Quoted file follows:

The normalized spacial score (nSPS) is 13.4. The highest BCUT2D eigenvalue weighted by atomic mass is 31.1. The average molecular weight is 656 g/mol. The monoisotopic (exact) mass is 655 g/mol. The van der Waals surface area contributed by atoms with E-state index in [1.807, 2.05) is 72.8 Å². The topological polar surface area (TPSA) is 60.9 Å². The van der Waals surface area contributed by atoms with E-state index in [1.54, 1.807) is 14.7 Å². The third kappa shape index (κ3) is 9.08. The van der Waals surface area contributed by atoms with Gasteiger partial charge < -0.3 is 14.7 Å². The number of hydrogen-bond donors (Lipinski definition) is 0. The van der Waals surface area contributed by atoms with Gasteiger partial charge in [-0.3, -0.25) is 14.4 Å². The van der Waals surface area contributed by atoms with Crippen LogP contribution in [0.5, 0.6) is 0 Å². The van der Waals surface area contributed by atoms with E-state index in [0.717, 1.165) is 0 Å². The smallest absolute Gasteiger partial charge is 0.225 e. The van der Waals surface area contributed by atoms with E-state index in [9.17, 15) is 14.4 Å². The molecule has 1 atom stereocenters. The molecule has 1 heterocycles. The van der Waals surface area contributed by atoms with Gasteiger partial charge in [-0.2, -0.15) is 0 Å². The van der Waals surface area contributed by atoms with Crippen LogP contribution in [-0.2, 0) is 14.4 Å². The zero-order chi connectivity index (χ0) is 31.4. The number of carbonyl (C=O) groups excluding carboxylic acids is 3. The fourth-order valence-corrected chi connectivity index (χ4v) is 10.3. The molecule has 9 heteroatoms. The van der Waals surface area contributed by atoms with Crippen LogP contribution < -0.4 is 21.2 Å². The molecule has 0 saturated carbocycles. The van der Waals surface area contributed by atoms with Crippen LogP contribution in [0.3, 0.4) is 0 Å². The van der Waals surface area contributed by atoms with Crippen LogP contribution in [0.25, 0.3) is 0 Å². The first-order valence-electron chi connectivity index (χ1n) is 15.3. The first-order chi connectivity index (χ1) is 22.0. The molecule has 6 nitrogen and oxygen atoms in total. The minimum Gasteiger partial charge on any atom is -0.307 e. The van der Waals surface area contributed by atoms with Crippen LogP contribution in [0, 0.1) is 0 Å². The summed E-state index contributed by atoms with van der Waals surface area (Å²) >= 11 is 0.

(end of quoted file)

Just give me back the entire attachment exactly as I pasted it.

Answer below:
The normalized spacial score (nSPS) is 13.4. The highest BCUT2D eigenvalue weighted by atomic mass is 31.1. The average molecular weight is 656 g/mol. The monoisotopic (exact) mass is 655 g/mol. The van der Waals surface area contributed by atoms with E-state index in [1.807, 2.05) is 72.8 Å². The topological polar surface area (TPSA) is 60.9 Å². The van der Waals surface area contributed by atoms with E-state index in [1.54, 1.807) is 14.7 Å². The third kappa shape index (κ3) is 9.08. The van der Waals surface area contributed by atoms with Gasteiger partial charge < -0.3 is 14.7 Å². The number of hydrogen-bond donors (Lipinski definition) is 0. The van der Waals surface area contributed by atoms with Gasteiger partial charge in [-0.3, -0.25) is 14.4 Å². The van der Waals surface area contributed by atoms with Crippen LogP contribution in [0.5, 0.6) is 0 Å². The van der Waals surface area contributed by atoms with E-state index in [0.717, 1.165) is 0 Å². The smallest absolute Gasteiger partial charge is 0.225 e. The van der Waals surface area contributed by atoms with E-state index in [9.17, 15) is 14.4 Å². The molecule has 1 atom stereocenters. The molecule has 1 heterocycles. The van der Waals surface area contributed by atoms with Gasteiger partial charge in [-0.2, -0.15) is 0 Å². The van der Waals surface area contributed by atoms with Crippen LogP contribution in [-0.2, 0) is 14.4 Å². The zero-order chi connectivity index (χ0) is 31.4. The number of carbonyl (C=O) groups excluding carboxylic acids is 3. The fourth-order valence-corrected chi connectivity index (χ4v) is 10.3. The molecule has 9 heteroatoms. The van der Waals surface area contributed by atoms with Crippen LogP contribution < -0.4 is 21.2 Å². The molecule has 0 saturated carbocycles. The van der Waals surface area contributed by atoms with Crippen LogP contribution in [0.3, 0.4) is 0 Å². The van der Waals surface area contributed by atoms with Crippen LogP contribution in [0.25, 0.3) is 0 Å². The first-order valence-electron chi connectivity index (χ1n) is 15.3. The first-order chi connectivity index (χ1) is 22.0. The molecule has 6 nitrogen and oxygen atoms in total. The minimum Gasteiger partial charge on any atom is -0.307 e. The van der Waals surface area contributed by atoms with Crippen LogP contribution in [0, 0.1) is 0 Å². The summed E-state index contributed by atoms with van der Waals surface area (Å²) >= 11 is 0.